2016 tech choice on chemicals and testing
The third 2016 Service Industry News Survey issue focuses on regional preferences for the types of chemicals and tests that service professionals use to sanitize and maintain their pools.
The data is tabulated from the responses to a yearlong survey made available to at least 10,000 service technicians. Responses arrived from 22 states, from firms representing 1,330 service professionals, who provided information on a variety of aspects of their businesses, including billing practices, types of services offered, and the chemicals and testing methods that they prefer.
In this issue, we focus on some of the differences in the chemicals used and testing methods preferred on a regional basis from answers given to a detailed survey.
Service professional provided information on which forms of chlorine they prefer as well as the price they pay to use it. Technicians revealed their chemical testing practices, from DPD, OTO, ORP to test strips. They gave information concerning any specialty chemicals they may use, including algicides, clarifiers, and enzymes, among others. They reported whether they regularly encounter salt water chlorine generators along their routes. They also gave data on how many of their pools are equipped with automatic pool cleaners.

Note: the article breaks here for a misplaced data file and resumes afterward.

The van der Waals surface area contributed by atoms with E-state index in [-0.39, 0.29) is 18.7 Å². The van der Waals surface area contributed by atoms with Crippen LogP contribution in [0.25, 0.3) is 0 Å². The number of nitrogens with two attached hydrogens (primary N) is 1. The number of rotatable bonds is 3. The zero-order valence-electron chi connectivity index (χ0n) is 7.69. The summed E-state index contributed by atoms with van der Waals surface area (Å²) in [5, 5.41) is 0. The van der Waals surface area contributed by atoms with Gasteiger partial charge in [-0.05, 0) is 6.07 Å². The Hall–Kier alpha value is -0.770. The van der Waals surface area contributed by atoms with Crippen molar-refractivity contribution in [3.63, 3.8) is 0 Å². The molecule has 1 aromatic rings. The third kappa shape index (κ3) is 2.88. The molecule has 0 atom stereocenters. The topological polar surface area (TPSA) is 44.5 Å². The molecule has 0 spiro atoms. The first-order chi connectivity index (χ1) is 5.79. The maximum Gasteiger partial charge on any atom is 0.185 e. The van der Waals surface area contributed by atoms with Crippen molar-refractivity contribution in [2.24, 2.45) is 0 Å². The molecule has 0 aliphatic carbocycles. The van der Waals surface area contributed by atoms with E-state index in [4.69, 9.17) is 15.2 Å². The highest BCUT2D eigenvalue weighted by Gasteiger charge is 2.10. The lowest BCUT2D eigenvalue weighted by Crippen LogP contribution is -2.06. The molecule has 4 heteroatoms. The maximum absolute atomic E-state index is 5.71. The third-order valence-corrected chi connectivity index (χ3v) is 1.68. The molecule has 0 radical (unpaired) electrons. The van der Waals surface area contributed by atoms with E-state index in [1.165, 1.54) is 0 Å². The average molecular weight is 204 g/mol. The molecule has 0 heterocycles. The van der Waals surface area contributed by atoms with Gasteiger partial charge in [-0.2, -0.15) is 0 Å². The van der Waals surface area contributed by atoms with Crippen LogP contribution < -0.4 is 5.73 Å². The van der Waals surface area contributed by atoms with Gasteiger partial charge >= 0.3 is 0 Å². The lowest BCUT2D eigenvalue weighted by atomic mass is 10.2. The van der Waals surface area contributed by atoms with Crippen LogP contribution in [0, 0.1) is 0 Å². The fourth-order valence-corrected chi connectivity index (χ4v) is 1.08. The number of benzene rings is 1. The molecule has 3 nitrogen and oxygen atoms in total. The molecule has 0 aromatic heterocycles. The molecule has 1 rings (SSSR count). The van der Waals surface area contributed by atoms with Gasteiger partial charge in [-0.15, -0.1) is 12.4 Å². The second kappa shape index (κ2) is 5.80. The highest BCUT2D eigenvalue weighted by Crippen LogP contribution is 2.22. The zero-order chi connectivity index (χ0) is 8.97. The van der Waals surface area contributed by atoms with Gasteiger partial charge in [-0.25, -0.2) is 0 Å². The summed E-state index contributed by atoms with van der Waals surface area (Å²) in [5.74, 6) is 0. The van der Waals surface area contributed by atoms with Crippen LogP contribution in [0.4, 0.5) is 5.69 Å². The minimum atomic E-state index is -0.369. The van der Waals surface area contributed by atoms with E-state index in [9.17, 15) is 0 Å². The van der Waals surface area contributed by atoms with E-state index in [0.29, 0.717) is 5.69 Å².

Responses to the survey are divided into 8 regions of the country, enabling readers to get a sense of how their business practices compare to other service professionals in their area. Survey response was heaviest from the Sunbelt states — California, Arizona, Texas, and Florida in particular — so data from those regions is likely more reliable.
For example, this year the reader response from California totaled 47 percent. Data from that region alone comes from service firms who clean, maintain, or repair almost 17,000 pools a year. For this reason, and because the state has a lot of climate variation, data from California is presented in two halves. Similarly, Florida has an exceptionally large pool service population. Furthermore, the region’s pool culture is different from other areas of the Southeast so the state is treated as its own region.
We thank all of those who took part in this year’s survey, making it possible to see today’s regional trends.
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